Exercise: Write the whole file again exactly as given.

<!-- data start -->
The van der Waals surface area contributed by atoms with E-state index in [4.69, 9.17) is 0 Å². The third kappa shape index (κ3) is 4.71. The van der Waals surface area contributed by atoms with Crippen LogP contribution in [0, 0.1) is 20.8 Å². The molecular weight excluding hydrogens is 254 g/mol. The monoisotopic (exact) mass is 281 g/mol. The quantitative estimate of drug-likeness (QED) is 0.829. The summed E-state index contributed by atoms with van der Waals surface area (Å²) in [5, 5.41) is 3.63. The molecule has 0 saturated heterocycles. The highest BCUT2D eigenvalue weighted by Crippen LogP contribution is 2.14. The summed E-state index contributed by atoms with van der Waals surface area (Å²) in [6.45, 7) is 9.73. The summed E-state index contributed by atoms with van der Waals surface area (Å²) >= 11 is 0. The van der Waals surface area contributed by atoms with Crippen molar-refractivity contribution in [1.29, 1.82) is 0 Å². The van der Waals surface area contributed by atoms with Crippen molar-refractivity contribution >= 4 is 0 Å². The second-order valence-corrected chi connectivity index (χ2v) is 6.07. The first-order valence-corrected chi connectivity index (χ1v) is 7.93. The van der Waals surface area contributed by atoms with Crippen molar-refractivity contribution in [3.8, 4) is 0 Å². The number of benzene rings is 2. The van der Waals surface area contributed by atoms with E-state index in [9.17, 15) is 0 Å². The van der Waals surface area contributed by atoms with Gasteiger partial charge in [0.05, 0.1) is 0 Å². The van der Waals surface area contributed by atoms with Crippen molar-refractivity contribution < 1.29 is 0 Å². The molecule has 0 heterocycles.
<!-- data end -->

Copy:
The van der Waals surface area contributed by atoms with E-state index in [4.69, 9.17) is 0 Å². The third kappa shape index (κ3) is 4.71. The van der Waals surface area contributed by atoms with Crippen LogP contribution in [0, 0.1) is 20.8 Å². The molecular weight excluding hydrogens is 254 g/mol. The monoisotopic (exact) mass is 281 g/mol. The quantitative estimate of drug-likeness (QED) is 0.829. The summed E-state index contributed by atoms with van der Waals surface area (Å²) in [5, 5.41) is 3.63. The molecule has 0 saturated heterocycles. The highest BCUT2D eigenvalue weighted by Crippen LogP contribution is 2.14. The summed E-state index contributed by atoms with van der Waals surface area (Å²) in [6.45, 7) is 9.73. The summed E-state index contributed by atoms with van der Waals surface area (Å²) >= 11 is 0. The van der Waals surface area contributed by atoms with Crippen molar-refractivity contribution in [1.29, 1.82) is 0 Å². The van der Waals surface area contributed by atoms with Crippen molar-refractivity contribution >= 4 is 0 Å². The second-order valence-corrected chi connectivity index (χ2v) is 6.07. The first-order valence-corrected chi connectivity index (χ1v) is 7.93. The van der Waals surface area contributed by atoms with Crippen molar-refractivity contribution in [3.8, 4) is 0 Å². The number of benzene rings is 2. The van der Waals surface area contributed by atoms with E-state index in [9.17, 15) is 0 Å². The van der Waals surface area contributed by atoms with Gasteiger partial charge in [0.05, 0.1) is 0 Å². The van der Waals surface area contributed by atoms with Crippen molar-refractivity contribution < 1.29 is 0 Å². The molecule has 0 heterocycles.